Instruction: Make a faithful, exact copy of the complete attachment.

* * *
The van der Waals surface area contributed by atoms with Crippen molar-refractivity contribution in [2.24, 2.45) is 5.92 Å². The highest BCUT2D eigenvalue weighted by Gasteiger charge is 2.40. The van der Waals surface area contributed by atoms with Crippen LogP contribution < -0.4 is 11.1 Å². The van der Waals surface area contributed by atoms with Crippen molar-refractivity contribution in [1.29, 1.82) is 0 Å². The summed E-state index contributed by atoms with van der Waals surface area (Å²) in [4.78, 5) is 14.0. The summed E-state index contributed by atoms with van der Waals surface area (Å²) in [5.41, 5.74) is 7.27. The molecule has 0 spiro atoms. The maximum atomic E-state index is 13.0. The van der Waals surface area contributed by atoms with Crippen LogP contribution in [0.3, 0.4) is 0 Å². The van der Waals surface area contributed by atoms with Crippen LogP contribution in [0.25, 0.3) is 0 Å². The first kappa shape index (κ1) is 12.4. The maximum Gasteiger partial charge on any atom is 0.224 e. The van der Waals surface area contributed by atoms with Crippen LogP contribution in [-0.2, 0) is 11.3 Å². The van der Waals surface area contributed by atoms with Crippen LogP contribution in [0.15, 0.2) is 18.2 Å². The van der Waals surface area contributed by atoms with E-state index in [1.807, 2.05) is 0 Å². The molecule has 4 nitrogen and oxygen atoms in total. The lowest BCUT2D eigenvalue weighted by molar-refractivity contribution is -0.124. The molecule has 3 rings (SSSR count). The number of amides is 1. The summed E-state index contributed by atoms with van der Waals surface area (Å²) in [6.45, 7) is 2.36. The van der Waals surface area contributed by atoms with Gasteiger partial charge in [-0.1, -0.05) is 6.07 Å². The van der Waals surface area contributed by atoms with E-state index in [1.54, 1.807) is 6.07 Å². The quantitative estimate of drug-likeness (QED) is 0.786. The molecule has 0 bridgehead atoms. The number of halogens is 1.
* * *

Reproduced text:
The van der Waals surface area contributed by atoms with Crippen molar-refractivity contribution in [2.24, 2.45) is 5.92 Å². The highest BCUT2D eigenvalue weighted by Gasteiger charge is 2.40. The van der Waals surface area contributed by atoms with Crippen LogP contribution < -0.4 is 11.1 Å². The van der Waals surface area contributed by atoms with Crippen molar-refractivity contribution in [1.29, 1.82) is 0 Å². The summed E-state index contributed by atoms with van der Waals surface area (Å²) in [4.78, 5) is 14.0. The summed E-state index contributed by atoms with van der Waals surface area (Å²) in [5.41, 5.74) is 7.27. The molecule has 0 spiro atoms. The maximum atomic E-state index is 13.0. The van der Waals surface area contributed by atoms with Crippen LogP contribution in [0.3, 0.4) is 0 Å². The van der Waals surface area contributed by atoms with Crippen LogP contribution in [0.25, 0.3) is 0 Å². The first kappa shape index (κ1) is 12.4. The maximum Gasteiger partial charge on any atom is 0.224 e. The van der Waals surface area contributed by atoms with Crippen LogP contribution in [-0.2, 0) is 11.3 Å². The van der Waals surface area contributed by atoms with Crippen LogP contribution in [0.15, 0.2) is 18.2 Å². The van der Waals surface area contributed by atoms with E-state index in [1.807, 2.05) is 0 Å². The molecule has 4 nitrogen and oxygen atoms in total. The lowest BCUT2D eigenvalue weighted by molar-refractivity contribution is -0.124. The molecule has 3 rings (SSSR count). The number of amides is 1. The summed E-state index contributed by atoms with van der Waals surface area (Å²) in [6.45, 7) is 2.36. The van der Waals surface area contributed by atoms with Gasteiger partial charge in [-0.1, -0.05) is 6.07 Å². The van der Waals surface area contributed by atoms with E-state index in [1.54, 1.807) is 6.07 Å². The quantitative estimate of drug-likeness (QED) is 0.786. The molecule has 0 bridgehead atoms. The number of halogens is 1.